Toileting troubles in teenagers and young people

Davina Richardson, RGN/RSCN Specialist Children’s Nurse at Bladder & Bowel UK, reminds us that toileting problems don’t just affect children and the elderly. She explains the different continence issues teenagers may experience, gives tips to try at home and where to get more support.

Many bodily functions are considered private and not for discussion.  Top of the list of the ‘not to be talked’ about is toileting!  Many people think that once a child has been toilet trained, their bladders and bowels will work for the rest of their lives.  If they do have problems in the future, these will not occur until old age. This myth is able to continue because so many of us are too embarrassed to discuss problems, even with the people we are closest to.  So those young people who do have a problem often don’t ask for help. 

What toileting problems may teenagers have?

Problems that teenagers may have with their bladder and bowels include:

  • Frequency – having to go to the toilet for a pee more than seven times a day
  • Urgency – having to get to the toilet in a hurry some or all of the time
  • Wetting – when pee comes out on its own, usually with little or no warning
  • Bedwetting – wetting during sleep. There may be other problems as well, or the bedwetting may just happen at night, with no pee or poo problems during the day
  • Constipation – having a poo less than three times a week; having poos that are painful or difficult to pass; passing poos that are very large or very small; passing poos that are very sticky, or hard, or loose; having to strain to poo
  • Soiling – when poo leaks into the underwear, either because it gives no warning it needs to come out or because you don’t know it is there

Many teenagers have more than one bladder or bowel problem. For example, those who wet the bed may also have frequency, urgency and daytime wetting and may be constipated.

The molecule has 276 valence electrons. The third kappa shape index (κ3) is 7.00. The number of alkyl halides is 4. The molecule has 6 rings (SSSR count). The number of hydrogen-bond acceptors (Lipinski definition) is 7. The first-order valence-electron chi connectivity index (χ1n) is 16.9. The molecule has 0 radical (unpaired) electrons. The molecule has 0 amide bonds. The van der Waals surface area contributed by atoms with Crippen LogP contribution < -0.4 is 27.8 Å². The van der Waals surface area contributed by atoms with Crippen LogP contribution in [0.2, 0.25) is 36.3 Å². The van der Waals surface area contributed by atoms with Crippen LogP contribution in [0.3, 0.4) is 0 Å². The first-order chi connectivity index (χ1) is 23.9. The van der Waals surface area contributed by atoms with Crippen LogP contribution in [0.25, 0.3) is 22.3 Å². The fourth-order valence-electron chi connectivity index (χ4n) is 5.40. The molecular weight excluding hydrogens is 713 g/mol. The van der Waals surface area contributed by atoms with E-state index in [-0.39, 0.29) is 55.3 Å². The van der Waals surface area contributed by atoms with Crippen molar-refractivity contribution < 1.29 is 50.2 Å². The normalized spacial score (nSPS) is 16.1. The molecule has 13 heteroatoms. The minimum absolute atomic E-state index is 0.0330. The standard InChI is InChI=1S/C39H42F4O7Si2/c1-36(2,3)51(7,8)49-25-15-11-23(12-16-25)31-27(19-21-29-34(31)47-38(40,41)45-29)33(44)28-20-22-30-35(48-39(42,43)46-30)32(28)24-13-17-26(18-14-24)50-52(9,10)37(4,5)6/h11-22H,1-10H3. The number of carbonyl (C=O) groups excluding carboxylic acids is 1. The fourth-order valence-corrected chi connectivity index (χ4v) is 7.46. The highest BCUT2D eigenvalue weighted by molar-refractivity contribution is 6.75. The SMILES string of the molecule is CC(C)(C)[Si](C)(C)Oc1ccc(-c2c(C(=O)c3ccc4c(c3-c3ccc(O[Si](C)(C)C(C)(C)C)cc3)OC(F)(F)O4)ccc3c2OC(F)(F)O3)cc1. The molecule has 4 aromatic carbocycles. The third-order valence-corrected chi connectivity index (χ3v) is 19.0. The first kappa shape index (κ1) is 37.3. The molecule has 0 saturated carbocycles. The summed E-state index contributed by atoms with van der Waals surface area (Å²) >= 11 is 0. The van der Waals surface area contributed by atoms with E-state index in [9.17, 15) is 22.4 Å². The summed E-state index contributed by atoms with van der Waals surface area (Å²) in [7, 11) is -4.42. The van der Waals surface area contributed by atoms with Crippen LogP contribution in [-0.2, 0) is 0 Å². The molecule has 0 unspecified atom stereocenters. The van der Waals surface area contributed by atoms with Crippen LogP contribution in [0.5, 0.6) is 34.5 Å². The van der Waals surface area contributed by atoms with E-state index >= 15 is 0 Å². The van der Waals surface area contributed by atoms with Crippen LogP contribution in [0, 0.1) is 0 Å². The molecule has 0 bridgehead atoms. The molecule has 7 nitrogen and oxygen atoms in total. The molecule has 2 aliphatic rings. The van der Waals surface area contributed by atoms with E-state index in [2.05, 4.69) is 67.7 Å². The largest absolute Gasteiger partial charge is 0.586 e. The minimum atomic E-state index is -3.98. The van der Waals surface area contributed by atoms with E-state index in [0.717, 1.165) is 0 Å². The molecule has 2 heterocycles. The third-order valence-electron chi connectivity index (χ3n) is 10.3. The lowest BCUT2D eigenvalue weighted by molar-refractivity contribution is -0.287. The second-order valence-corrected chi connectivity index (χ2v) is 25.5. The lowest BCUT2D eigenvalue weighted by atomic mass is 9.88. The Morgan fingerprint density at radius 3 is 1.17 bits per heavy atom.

What can I do to improve the situation?
  • Drink plenty of water-based drinks, spaced evenly throughout the day (about 1 ½ – 2 litres per day for teenage girls and 2 – 3 litres a day for teenage boys, with more if the weather is hot, or you are doing lots of exercise):

This helps by making sure that pee remains weak (pale in colour).  Strong wee (dark in colour) is more likely to irritate the lining of your bladder, which makes wetting worse.  Being well hydrated helps to prevent constipation, which can cause problems with the bladder as well as the bowel.  Drinking well also helps to prevent urinary tract infections (UTI)

  • Avoid drinks that contain caffeine (tea, coffee, hot chocolate and energy drinks). These not only make the kidneys produce more pee, but also irritate the bladder and therefore may make wetting worse
  • Avoid drinking in the hour before bed, particularly if you have problems with bedwetting
  • Avoid eating in the hour before bed if you have a problem with bedwetting and make sure you go to the toilet just before you go to sleep 
  • Eat plenty of fruit and vegetables (five to seven portions a day). This helps prevent constipation